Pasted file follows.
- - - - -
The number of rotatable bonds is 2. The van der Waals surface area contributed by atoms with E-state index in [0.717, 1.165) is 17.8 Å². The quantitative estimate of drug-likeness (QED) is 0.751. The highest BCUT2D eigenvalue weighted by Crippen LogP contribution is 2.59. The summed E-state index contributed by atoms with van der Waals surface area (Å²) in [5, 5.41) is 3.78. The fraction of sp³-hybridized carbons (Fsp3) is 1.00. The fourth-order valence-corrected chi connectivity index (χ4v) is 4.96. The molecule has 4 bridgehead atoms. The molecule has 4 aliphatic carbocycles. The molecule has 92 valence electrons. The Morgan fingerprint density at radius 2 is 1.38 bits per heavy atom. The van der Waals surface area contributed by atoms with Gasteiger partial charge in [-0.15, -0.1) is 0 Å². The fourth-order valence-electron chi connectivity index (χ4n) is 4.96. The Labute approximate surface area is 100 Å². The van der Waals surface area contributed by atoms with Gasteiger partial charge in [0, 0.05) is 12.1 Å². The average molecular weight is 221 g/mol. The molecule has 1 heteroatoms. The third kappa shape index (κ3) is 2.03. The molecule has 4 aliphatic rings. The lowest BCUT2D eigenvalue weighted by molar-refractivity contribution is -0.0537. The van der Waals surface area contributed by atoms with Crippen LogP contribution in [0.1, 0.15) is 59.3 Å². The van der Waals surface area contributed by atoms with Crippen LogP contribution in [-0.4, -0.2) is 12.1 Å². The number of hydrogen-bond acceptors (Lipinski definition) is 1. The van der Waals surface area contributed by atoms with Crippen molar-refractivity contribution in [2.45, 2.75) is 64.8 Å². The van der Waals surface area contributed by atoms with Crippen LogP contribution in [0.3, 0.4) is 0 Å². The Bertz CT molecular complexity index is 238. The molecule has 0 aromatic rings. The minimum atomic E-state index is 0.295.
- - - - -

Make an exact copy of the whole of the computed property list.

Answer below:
The number of rotatable bonds is 2. The van der Waals surface area contributed by atoms with E-state index in [0.717, 1.165) is 17.8 Å². The quantitative estimate of drug-likeness (QED) is 0.751. The highest BCUT2D eigenvalue weighted by Crippen LogP contribution is 2.59. The summed E-state index contributed by atoms with van der Waals surface area (Å²) in [5, 5.41) is 3.78. The fraction of sp³-hybridized carbons (Fsp3) is 1.00. The fourth-order valence-corrected chi connectivity index (χ4v) is 4.96. The molecule has 4 bridgehead atoms. The molecule has 4 aliphatic carbocycles. The molecule has 92 valence electrons. The Morgan fingerprint density at radius 2 is 1.38 bits per heavy atom. The van der Waals surface area contributed by atoms with Gasteiger partial charge in [-0.15, -0.1) is 0 Å². The fourth-order valence-electron chi connectivity index (χ4n) is 4.96. The Labute approximate surface area is 100 Å². The van der Waals surface area contributed by atoms with Gasteiger partial charge in [0, 0.05) is 12.1 Å². The average molecular weight is 221 g/mol. The molecule has 1 heteroatoms. The third kappa shape index (κ3) is 2.03. The molecule has 4 aliphatic rings. The lowest BCUT2D eigenvalue weighted by molar-refractivity contribution is -0.0537. The van der Waals surface area contributed by atoms with Crippen LogP contribution in [0.1, 0.15) is 59.3 Å². The van der Waals surface area contributed by atoms with Crippen LogP contribution in [-0.4, -0.2) is 12.1 Å². The number of hydrogen-bond acceptors (Lipinski definition) is 1. The van der Waals surface area contributed by atoms with Crippen molar-refractivity contribution in [2.45, 2.75) is 64.8 Å². The van der Waals surface area contributed by atoms with Crippen LogP contribution in [0.3, 0.4) is 0 Å². The Bertz CT molecular complexity index is 238. The molecule has 0 aromatic rings. The minimum atomic E-state index is 0.295.